Your browser is no longer supported

For the best possible experience using our website we recommend you upgrade to a newer version or another browser.

Your browser appears to have cookies disabled. For the best experience of this website, please enable cookies in your browser

We'll assume we have your consent to use cookies, for example so you won't need to log in each time you visit our site.
Learn more

Ofsted promises 'more proportionate' approach

  • Comment

Ofsted plans to move towards a “more proportionate and targeted” inspection model over the next two years, a senior figure at the regulator has revealed.

Speaking at the National Children’s and Adults Services Conference last week, Ofsted’s deputy director for social care policy Lisa Pascoe said ‘joint targeted area inspections’ would start in January and were likely to be one strand of a wider package of inspections in future.

She told delegates the new regime was at a very early stage of development but the intention was to produce a form of universal inspection which was “more nimble” both for Ofsted, which will have budget targets to meet under the spending review, and for councils.

If the universal inspection identifies concerns it could be followed by one of three other types of inspections – a targeted inspection, an inspection under the current single inspection framework or a joint targeted area inspection - depending on the issues raised.

Ms Pascoe told LGC it was right that Ofsted should “move on to something proportionate and targeted” once it had inspected all 152 authorities with children’s services responsibilities under its current model. This milestone is expected to be reached soon.

A targeted inspection could be based on a theme or an area. This could generate a report for each authority plus another one gathering together findings on the theme from several councils.

Councils with more significant problems could still be subjected to review under the single inspection framework inspection rather than a targeted inspection, but it is still being decided whether this will be the case, Ms Pascoe said.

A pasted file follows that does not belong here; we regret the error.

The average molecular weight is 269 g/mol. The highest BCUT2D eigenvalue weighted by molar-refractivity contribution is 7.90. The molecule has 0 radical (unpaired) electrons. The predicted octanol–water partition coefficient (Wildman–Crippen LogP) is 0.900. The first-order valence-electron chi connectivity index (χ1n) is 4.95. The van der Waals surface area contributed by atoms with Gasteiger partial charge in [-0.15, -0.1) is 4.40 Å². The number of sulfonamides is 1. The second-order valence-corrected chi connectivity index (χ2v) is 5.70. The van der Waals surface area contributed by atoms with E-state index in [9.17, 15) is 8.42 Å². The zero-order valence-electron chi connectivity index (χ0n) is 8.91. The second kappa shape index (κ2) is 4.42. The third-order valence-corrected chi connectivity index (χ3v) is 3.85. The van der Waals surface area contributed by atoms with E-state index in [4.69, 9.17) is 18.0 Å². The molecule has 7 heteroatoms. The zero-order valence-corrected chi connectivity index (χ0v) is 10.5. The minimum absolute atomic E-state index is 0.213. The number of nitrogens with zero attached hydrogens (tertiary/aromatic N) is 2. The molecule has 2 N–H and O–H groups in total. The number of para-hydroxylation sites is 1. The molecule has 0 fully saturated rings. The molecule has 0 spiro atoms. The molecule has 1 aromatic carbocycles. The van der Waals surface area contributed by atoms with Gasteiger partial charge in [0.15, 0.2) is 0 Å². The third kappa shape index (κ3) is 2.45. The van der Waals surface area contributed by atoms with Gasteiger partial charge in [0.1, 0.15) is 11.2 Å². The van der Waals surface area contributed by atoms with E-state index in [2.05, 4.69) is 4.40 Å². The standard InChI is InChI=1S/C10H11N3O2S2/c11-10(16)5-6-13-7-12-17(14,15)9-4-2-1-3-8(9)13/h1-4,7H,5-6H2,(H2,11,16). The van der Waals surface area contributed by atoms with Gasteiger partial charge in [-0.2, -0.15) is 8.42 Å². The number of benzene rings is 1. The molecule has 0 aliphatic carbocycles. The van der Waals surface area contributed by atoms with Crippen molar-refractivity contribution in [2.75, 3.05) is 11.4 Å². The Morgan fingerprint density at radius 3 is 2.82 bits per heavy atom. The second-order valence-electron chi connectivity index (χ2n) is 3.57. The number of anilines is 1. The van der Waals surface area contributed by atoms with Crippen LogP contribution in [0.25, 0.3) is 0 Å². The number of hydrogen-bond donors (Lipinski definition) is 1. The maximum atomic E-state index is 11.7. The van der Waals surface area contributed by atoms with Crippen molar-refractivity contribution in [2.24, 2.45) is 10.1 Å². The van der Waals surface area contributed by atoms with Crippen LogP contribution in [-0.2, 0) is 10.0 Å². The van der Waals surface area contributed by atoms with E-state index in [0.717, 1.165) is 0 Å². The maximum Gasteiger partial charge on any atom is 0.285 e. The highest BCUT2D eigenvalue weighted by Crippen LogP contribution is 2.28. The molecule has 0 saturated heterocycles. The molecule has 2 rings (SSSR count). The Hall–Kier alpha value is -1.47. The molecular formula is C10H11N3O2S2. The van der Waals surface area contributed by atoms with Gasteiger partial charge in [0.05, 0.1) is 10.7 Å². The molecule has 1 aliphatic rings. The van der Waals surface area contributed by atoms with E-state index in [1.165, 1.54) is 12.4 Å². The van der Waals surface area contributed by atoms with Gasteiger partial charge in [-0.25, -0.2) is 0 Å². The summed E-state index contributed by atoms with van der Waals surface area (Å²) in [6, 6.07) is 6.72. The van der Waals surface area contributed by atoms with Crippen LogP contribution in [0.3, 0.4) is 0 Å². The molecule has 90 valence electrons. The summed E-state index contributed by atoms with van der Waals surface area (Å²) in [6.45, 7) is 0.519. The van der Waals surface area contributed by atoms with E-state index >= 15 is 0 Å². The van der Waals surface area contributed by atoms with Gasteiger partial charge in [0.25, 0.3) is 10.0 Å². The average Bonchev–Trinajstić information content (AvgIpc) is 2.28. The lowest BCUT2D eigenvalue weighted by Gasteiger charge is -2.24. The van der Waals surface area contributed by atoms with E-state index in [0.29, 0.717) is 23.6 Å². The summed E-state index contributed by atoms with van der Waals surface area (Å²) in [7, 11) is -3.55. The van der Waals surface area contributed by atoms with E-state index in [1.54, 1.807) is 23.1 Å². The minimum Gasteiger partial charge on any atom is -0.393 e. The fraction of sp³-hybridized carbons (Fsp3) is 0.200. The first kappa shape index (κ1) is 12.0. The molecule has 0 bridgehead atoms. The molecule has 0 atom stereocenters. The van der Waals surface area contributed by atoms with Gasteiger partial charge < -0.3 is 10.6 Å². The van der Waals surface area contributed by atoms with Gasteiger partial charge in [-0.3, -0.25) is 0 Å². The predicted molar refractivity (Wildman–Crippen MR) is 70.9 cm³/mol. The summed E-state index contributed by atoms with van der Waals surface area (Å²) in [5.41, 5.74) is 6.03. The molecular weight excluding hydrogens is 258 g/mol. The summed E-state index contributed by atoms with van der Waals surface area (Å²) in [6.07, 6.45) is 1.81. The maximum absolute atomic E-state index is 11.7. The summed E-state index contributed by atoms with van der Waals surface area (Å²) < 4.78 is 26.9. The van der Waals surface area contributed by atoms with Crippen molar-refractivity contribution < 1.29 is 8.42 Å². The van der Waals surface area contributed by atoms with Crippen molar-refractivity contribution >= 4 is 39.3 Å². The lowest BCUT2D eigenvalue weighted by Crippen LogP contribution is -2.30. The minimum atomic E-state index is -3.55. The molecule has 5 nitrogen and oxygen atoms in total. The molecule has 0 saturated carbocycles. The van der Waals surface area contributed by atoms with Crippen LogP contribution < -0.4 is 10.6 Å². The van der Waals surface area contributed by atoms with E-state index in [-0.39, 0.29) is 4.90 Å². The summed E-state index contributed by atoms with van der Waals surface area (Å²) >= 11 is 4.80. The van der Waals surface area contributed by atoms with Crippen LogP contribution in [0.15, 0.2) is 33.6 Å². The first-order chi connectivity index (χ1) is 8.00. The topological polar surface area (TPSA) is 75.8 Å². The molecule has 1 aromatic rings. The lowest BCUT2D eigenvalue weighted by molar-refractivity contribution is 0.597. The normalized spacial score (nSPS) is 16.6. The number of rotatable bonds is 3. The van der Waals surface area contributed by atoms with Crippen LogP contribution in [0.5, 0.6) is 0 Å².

Joint targeted area inspections will be carried out in areas where there were concerns about joint working and will focus on a locality, rather than simply a council. Ms Pascoe told delegates it would cover public organisations within a local authority boundary and will draw on the work of other inspectorates such as HM Inspectorate of Constabulary, the Care Quality Commission and Ofsted’s schools inspection work.

Ms Pascoe said: “It is an inspection of organisations based in the local authority’s boundaries but it is clearly not a local authority inspection. It is an inspection of how partners are working together.”

The focus for the 2015-16 joint targeted areas will be child sexual exploitation in order to fulfil the ministerial commitment to reviewing progress in that area. Eleanor Schooling, Ofsted’s interim national director for social care at Ofsted told the conference there would be “no more than six and probably four”, which will start after Christmas, plus a pilot to be done before Christmas.

  • Comment

Have your say

You must sign in to make a comment

Please remember that the submission of any material is governed by our Terms and Conditions and by submitting material you confirm your agreement to these Terms and Conditions.

Links may be included in your comments but HTML is not permitted.